Friday, January 16, 2004

Aluminum Hats in Abundance?

I don't know, maybe the left wing reads more, but a look at the New York Times best seller list for nonfiction hard cover books certainly indicates that the non-Bush crowd is gathering steam and speaking bluntly about White House ventriloquist Karl Rove and his hapless puppet, Dubya.
While there are a few best sellers that represent the dark side, I'll let the right-wing Bloggers tell you about them. Suffice it to say, Bill O'Reilly is one of the authors, but even he's been taking potshots lately at Dubya over his inane amnesty for illegals/Vincente Fox ass kissing scheme.

Number one:
"Lies (and the Lying Liars Who Tell Them)" Al Franken's satirical critique of the rhetoric of the right-wing pundits and politicians.

Number two:
"Dude, Where's My Country?" Michael Moore's call for a regime change in Washington.

Number nine:
"Had Enough?" James Carville rips into the GOP and inspires Democrats to get active.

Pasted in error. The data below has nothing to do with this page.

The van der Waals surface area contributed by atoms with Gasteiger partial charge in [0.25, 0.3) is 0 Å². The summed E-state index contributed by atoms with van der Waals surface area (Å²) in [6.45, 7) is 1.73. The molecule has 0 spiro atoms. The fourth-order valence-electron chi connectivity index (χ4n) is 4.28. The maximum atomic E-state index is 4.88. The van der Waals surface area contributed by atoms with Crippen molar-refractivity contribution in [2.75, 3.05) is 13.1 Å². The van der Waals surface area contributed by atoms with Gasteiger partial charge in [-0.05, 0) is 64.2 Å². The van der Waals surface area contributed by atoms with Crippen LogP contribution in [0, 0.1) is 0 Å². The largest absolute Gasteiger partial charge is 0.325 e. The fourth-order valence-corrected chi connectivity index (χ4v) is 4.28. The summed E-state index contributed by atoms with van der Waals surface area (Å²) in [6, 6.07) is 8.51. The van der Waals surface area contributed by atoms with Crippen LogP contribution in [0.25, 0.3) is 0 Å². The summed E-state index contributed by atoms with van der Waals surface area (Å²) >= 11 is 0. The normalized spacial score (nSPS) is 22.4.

Number thirteen:
"The Funny Thing is" Ellen Degeneris. Big lovable lesbian liberal. Her book's not political but her very presence on the NYT bestseller list is.

Number eighteen:
"Bushwhacked" Molly Ivins. As a revered Texas pundit who knows the shady Bush family history well, Ivins pulls no punches, pushes the envelope and never gets sued for libel.

Number twenty-one:
"Living History" Hillary Rodham Clinton.

Number twenty-six:
"Madam Secretary" Madeleine Albright, our last competent Secretary of State.

Ron Suskind's new book, "The Price Of Loyalty: George W. Bush, the White House and the Education of Paul O'Neill," hasn't hit the NYT Bestseller list yet, but it will.
Efforts to discredit O'Neill, who served in two other GOP administrations besides this one and enjoyed a respected reputation as CEO of Alcoa Aluminum, seem groundless, shrill and petty.
Suskind is a Pulitzer Prize winning journalist and former Wall Street Journal reporter. Hardly wearing a colander on his head, yet the right-wing claims he merged with O'Neill to perpetrate a cruel hoax against the American people. Few had bothered to read the book before reaching that conclusion, but hey, why let a little thing like that cloud their vision?

Stupidity is most amusing when it's this palpable.

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